Getting back to our subject, on the matter of other, non-Christian believers. A Christian is not as ‘lucky’ a follower, given that Christ demands much more from Christians! They will go to an even more INFERIOR place than the non-Christians, if they do not enforce those things that Christ requires of them. The non-Christians will NOT be judged in accordance with the Gospel, but more leniently.
See the difference here: A man who will be judged according to the innate moral law, will be held accountable to God, only for –let’s say-the actual act of adultery that he had committed. But a Christian will be judged much more severely: even for his one, single, lustful glance, for example. He will be judged “in his words, in his acts and in his thoughts”. The benefits may be more for a Christian, but the criteria will be more austere and his path will be far more difficult to walk. Everything is fair. God is meticulously just. As father Paisios of the Holy Mountain had said, “God doesn’t have even two identical scales; He weighs every single person on separate, personal scales”. Depending on where the person is born, what kind of environment he was brought up in, the kinds of parents, the school, the country, the religion, the peculiarities of every single person. God makes no mistakes.
The late Christos Androutsos, professor of Dogmatics, used to say that Orthodoxy is the only sure path for salvation. It is not the only path for salvation, but it is the only safe road.
Fr.Joel Yannakopoulos gives us a visual example, in order to comprehend the words of Androutsos. He says: During the war, there was a safe path that joined the town of Kalamata to Athens: it was the one used by the armored convoy. Of course there were other paths, which were used by people moving between the two cities, but they weren’t safe paths. This is exactly how things are with the Orthodox Church and the heterodox and other non-Christians.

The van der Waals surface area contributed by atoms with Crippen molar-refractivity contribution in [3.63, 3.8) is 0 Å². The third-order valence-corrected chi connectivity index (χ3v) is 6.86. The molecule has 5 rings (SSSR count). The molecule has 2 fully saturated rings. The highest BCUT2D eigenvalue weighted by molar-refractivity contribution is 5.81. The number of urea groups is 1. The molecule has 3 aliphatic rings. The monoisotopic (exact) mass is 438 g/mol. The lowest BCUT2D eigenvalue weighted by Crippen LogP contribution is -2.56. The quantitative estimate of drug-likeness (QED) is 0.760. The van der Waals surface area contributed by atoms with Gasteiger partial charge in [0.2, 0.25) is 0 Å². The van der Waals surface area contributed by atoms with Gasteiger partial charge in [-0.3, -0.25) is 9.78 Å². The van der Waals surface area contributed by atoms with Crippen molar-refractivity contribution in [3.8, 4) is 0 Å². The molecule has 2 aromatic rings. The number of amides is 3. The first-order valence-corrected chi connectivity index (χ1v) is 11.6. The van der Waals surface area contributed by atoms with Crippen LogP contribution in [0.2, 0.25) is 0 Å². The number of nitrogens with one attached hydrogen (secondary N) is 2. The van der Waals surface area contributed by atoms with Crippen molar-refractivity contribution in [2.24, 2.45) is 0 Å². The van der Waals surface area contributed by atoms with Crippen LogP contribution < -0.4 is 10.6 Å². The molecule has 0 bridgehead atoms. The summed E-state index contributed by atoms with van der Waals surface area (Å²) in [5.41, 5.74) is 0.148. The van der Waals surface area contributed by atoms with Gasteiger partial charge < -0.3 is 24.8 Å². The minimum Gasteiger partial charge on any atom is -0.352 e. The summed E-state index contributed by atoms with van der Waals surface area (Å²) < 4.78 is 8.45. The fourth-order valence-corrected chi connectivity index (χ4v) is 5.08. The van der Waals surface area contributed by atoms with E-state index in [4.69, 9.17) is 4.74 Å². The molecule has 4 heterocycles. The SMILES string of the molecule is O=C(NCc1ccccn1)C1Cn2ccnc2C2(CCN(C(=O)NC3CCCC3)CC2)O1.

We have to stress however, that if someone is baptized an Orthodox and then becomes a heretic, or, even worse, an infidel, that person will never be saved by remaining in that new faith, no matter how many good deeds he may perform. There is a distinct difference between being a Buddhist or a Muslim and not knowing Christ, and a totally different thing to deny Christ for the sake of Buddha or Shiva or Allah.
So much for the salvation of others. What is of chief concern is OUR OWN salvation. The question “What about him?” that Peter asked, regarding John the Evangelist (John 21:21) - in other words, “What will become of him?” - was a “show of compassion”; it was an external display of his caring for John. We, however, take This expression and use it simply informatively and gnosiologically, i.e.: “What will become with the heterodox or the non-Christians?”, without concerning ourselves with our own salvation! Therefore, the proper thing to do is to attend to the salvation of our own soul, and at the same time show an interest in the salvation of other people who have entered the Orthodox Church (of their own free will), and not merely wonder in our minds what will become of them.
Source: fr. John Kostov: “Faith and Logic”
A publication by Manolis Melinos, Athens 2002, pages 19-23 (adaptation).